Concerns Rise Over Demolishing MSU Oak Trees
Michigan State University's campus is known for being green in more ways than one. Professors are concerned for centuries-old oak trees that might be bulldozed to make way for the $550 million Facility for Rare Isotope Beams. Video by fox47news.comvideo
"Go Green!" is often heard on MSU's campus, but when a note from professors worried about the survival of oak trees near the FRIB project goes viral, it sounds a little different.
An email circulated urging concerned faculty and staff to contact the administration, and ask them to consider a change to the Facility for Rare Isotope building plans near the intersection of Bogue Street and Shaw Lane. Some student say they don't have an issue, so why should the professors?
"They may not know what the facility entails," said Jessica West, a physics graduate student. "I know we also have a really good agriculture program, so we should have a nice green campus, but there is a certain balance you need to have, and I believe the FRIB is more important than a few trees."
The professors think both are important. They hope redesigning the blueprint a little could mean the centuries-old oak trees could stay. Students have some ideas as well.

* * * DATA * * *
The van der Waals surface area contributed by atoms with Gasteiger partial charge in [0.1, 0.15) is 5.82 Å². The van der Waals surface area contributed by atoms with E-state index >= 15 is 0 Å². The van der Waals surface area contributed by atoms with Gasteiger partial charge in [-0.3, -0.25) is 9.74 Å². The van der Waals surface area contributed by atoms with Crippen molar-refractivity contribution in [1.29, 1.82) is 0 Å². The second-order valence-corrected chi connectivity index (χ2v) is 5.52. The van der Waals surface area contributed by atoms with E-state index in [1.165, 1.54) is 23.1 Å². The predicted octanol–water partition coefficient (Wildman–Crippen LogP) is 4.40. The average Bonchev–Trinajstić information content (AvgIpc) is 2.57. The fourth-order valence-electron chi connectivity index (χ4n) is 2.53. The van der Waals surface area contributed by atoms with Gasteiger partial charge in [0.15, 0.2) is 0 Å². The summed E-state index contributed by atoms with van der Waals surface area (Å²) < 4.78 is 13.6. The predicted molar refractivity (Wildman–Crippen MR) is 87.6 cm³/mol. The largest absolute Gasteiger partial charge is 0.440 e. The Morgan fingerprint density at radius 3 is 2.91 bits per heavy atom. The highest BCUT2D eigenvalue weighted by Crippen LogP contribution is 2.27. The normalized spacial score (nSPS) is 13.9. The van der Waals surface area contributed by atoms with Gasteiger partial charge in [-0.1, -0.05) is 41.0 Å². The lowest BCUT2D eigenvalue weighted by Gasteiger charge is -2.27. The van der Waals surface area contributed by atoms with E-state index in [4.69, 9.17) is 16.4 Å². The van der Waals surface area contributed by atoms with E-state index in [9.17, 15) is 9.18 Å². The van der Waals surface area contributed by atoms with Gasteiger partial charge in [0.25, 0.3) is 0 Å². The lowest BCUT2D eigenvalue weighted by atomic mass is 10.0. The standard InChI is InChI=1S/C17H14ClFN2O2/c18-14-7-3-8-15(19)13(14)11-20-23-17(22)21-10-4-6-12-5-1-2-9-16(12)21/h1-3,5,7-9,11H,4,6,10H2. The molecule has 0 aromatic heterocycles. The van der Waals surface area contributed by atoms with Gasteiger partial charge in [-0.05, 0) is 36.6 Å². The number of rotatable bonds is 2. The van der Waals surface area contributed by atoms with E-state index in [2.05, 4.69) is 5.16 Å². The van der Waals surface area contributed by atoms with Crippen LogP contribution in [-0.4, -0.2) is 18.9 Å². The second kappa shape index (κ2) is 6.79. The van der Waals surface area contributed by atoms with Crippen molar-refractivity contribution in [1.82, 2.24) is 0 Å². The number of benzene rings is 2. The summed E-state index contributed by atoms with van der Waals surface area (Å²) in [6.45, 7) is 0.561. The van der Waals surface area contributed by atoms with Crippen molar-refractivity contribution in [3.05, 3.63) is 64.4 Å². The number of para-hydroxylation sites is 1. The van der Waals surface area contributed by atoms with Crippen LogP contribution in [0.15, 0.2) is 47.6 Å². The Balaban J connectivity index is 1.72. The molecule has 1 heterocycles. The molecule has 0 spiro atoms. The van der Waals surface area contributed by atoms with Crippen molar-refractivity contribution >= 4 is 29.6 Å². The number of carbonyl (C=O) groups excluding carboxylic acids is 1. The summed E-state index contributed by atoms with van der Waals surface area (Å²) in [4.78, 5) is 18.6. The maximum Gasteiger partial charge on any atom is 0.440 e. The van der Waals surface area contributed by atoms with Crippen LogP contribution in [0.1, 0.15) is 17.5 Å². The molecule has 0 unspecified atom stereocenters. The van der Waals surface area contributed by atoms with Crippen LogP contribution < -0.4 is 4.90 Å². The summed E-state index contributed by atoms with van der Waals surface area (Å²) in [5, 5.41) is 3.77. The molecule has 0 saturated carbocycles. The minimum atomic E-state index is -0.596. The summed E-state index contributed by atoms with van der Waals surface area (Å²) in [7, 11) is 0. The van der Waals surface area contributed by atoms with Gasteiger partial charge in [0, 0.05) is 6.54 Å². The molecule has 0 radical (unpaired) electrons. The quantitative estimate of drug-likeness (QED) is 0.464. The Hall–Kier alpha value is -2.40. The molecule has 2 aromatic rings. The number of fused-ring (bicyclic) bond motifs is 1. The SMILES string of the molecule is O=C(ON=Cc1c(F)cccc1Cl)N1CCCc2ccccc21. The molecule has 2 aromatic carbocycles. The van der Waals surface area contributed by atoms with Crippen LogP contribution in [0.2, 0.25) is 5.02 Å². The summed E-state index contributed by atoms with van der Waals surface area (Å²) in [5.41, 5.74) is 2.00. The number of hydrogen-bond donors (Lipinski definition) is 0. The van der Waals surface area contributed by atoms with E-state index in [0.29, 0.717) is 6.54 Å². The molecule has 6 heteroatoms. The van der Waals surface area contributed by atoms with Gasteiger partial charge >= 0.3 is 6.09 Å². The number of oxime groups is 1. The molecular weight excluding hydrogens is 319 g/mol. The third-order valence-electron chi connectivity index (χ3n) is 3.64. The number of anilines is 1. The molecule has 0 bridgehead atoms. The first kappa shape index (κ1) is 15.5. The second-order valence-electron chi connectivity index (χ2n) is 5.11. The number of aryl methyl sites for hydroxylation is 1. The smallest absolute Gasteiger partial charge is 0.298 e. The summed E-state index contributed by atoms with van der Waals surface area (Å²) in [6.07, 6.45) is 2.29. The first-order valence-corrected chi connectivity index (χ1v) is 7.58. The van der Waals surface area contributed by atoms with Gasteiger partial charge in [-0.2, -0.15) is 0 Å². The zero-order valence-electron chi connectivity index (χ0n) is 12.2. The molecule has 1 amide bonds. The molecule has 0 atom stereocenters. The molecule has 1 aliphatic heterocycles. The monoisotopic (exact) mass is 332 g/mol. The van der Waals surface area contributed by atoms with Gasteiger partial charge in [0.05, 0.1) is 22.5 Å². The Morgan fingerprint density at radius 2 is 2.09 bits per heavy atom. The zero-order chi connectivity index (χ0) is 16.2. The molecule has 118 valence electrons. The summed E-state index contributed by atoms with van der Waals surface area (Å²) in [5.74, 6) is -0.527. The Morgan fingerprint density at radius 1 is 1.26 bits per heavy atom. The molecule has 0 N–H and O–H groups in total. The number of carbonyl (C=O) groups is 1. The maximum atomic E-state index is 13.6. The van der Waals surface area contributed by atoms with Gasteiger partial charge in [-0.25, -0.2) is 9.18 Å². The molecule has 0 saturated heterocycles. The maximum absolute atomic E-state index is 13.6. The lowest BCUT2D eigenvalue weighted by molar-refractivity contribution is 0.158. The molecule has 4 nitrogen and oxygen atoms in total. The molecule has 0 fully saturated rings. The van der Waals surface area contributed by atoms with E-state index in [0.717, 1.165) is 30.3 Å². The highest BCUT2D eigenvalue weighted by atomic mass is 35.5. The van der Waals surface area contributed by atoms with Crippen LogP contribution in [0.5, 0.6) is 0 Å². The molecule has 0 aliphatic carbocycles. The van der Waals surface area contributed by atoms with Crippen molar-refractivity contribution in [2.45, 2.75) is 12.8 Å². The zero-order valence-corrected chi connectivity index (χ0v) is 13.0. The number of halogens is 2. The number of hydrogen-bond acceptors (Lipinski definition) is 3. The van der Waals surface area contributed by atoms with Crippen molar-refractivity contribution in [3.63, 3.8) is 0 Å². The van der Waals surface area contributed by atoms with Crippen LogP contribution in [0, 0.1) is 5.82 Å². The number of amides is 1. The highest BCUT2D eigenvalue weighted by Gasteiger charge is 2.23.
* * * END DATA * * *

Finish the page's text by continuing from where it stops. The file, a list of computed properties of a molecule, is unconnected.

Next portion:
"Maybe like relocate the trees or plant some news ones for making up for cutting down these trees," said Nick Witgen, who works in a residence hall.
FOX 47 spoke with several MSU professors who didn't feel comfortable going on camera. They all said the MSU Media Communications office was handling all interviews.
Assistant Vice President of Media Communications Kent Cassella said in a written statement:
"As one of the founding land-grant universities in the country, we at Michigan State University are very aware of the historical nature and aesthetics of the campus. Our campus master plan is very detailed on preserving green space on campus, including trees. The Cherry Lane Apartments project is a good example. About 40 buildings were razed, yet many of the trees were protected throughout the demolition process. The result is a park-like setting with no sign of any of the buildings or asphalt parking lots. MSU has more than 40,000 trees on campus that are mapped and inventoried, and MSU employs an arborist to maintain the health of the trees. We are aware of the concerns expressed over several oak trees near the FRIB project along Bogue Street. Officials from the FRIB and Campus Planning Administration are looking at possible options to preserve the trees and appreciate the concerns that have been raised. MSU strives to find a balance between preserving green space on campus while at the same time evolving as a modern research facility, with world-class science initiatives such as FRIB."
Students say they can appreciate that.
"It opens up jobs for not only technicians and workers outside of the community but also for graduate students and professors, and it is really good for science," West said.
So, in the name of science, students say the trees can go, especially in that location.
"It's not like they're in the garden area where students hang out under them or benches in a park," West said. "They're on a road behind a building, that nobody's really there."